Most of the vendors have been carrying out their business here for several years NEW DELHI: The two popular fish markets of Chittaranjan Park – ‘ Mini Kolkata ’ of the Capital – are facing an existential threat with South Delhi Municipal Corporation ( SDMC ) suddenly issuing notices to the vendors , questioning the legality of their operation and asking them to close down their shops.This has sent ripples through the residents of the colony and patrons of these markets who come from across the city because of the variety available under one roof.
Most of the vendors have been carrying out their business here for several years.One of them is 72-year-old Nirmal Hazra, who arrived in Delhi in 1969.He initially assisted a vendor but ventured out on his own soon, opening his own shop at Market No.2.
Decades later, he — like some other fish vendors at the two markets – have been slapped with closure notices on account of absence of “valid licences and due to unhygienic conditions.” He recalled how he had seen the colony grow from a mere 200 houses when they used to hawk their fare on cycles.
“We are clueless why the corporation is doing this,” he said in despair.
The fish platforms, each having an area of about 2.25 square feet, were constructed in 2003 by Delhi Development Authority (DDA) and a list of eligible candidates was prepared by Land and Development Office following which allotments were made, claim the vendors.
The vice-president of East Bengal Displaced Person’s Association (EBDP), P K Paul, supports their claim: “Based on the L&DO list, allotments were made, depending on whether they were grocery stores or fish platforms.In 2006, we approached DDA and sought redevelopment so that the platforms could be raised and storage space and a shed provided.
All the fish vendors were allotted space in a corner of the markets.We are taken aback by these closure notices, and nothing has happened despite our meeting with several officials.” Paul said DDA too has been approached and they were now exploring the legal option.“Lives of around 500 families are dependent on this,” he added.
While fish is the staple diet of the Bengali community, these markets are the go-to place not just for the locals but for people across the city looking for a variety of freshwater fish and seafood.
Nirapodo Bijoli, a 64-year-old vendor at Market No.2, is puzzled that the “platforms were made by the authorities and now suddenly we are being told that we cannot carry out our business anymore.” Another fish seller, Aurobindo Das, said they had been badly hit by the Corona pandemic and these notices have come as a bolt from the blue.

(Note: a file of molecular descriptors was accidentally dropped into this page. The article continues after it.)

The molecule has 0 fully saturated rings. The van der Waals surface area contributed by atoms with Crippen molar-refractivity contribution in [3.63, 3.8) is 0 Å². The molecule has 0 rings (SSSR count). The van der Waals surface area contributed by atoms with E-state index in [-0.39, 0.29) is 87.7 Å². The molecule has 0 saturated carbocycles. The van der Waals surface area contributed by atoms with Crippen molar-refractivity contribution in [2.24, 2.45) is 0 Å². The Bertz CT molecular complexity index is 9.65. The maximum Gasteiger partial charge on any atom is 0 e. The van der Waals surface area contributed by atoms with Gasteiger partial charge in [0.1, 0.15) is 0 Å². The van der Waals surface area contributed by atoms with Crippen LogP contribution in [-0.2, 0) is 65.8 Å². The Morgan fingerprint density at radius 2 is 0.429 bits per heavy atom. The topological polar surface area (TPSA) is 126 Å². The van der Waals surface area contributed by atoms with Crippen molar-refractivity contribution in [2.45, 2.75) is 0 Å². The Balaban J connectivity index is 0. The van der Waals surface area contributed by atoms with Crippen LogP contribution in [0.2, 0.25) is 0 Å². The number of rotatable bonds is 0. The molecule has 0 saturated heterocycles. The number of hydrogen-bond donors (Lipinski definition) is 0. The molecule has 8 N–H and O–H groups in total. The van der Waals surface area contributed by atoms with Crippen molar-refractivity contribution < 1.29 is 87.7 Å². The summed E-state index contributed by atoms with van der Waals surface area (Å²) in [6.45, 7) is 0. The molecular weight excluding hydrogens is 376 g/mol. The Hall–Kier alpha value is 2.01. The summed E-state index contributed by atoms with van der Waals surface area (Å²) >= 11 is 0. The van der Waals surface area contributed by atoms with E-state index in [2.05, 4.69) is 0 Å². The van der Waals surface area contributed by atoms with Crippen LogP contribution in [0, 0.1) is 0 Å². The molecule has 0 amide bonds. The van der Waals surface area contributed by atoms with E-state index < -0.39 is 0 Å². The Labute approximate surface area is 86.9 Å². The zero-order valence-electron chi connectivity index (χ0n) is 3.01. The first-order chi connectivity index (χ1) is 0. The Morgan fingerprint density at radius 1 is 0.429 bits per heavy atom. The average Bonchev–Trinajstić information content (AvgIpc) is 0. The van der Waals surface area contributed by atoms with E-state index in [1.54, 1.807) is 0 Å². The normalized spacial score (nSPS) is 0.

“Each shop has at least 5-6 workers with families dependent on this business,” he pointed out.
“Licences are required for shops that are 10 feet by 10 feet but the allotments made to us were half the size.It was in 2005 that the handover happened officially.
Both SDMC and DDA are government agencies.Why are we being harassed?” asked Tapan Bose, who has been functioning from Market No.
1 for the past 47 years.
SDMC officials said the department issues licences to meat shops which are enclosed and not running on open platforms, completely ignoring the fact that fish markets across the country are indeed run on open platforms, whether in Mumbai, Kolkata, Chennai, Bangalore or Delhi unlike standalone mutton shops.
Striking a conciliatory note, an official said: “The shop owners have failed to share a copy of the allotment letter wherein the place is identified as a fish market.We are just asking them to prove the legality of these shops or ask DDA for help.
Based on their reply, we will ask the SDMC headquarters to make changes in the policy or allow modification of these structures.”
The vendors have written to the lieutenant-governor, councillor Subhash Bhadana and deputy commissioner, South Zone, requesting for regularising these shops.They claimed to have submitted all relevant documents.“The problem is that in these documents, nowhere is it mentioned that the platforms were assigned for selling fish.Also, these people never obtained SDMC licences,” he said.
He added that even the platforms permitted for commercial activities under SDMC norms were of a bigger size.
“Fish and these markets are an integral part of our lives.I come to the market every second day to get fresh stock,” said 56-year-old Arun Biswas, wondering what the corporation was trying to achieve.GK-II resident Neera Basu said the vendors should immediately go for the legal option.“These vendors have been here for ages now.How come some discrepancy has arisen after over a decade of allotment?”
Stating that being married to a Bengali had added to his fondness for various fish dishes, another customer, Abhinay Singh, said: “It is difficult to comprehend how fish shops, and that too in Chittaranjan Park, are being issued closure notices.
Doesn’t this lie at the heart of the Bengali community?”
(With input from Vibha Sharma)
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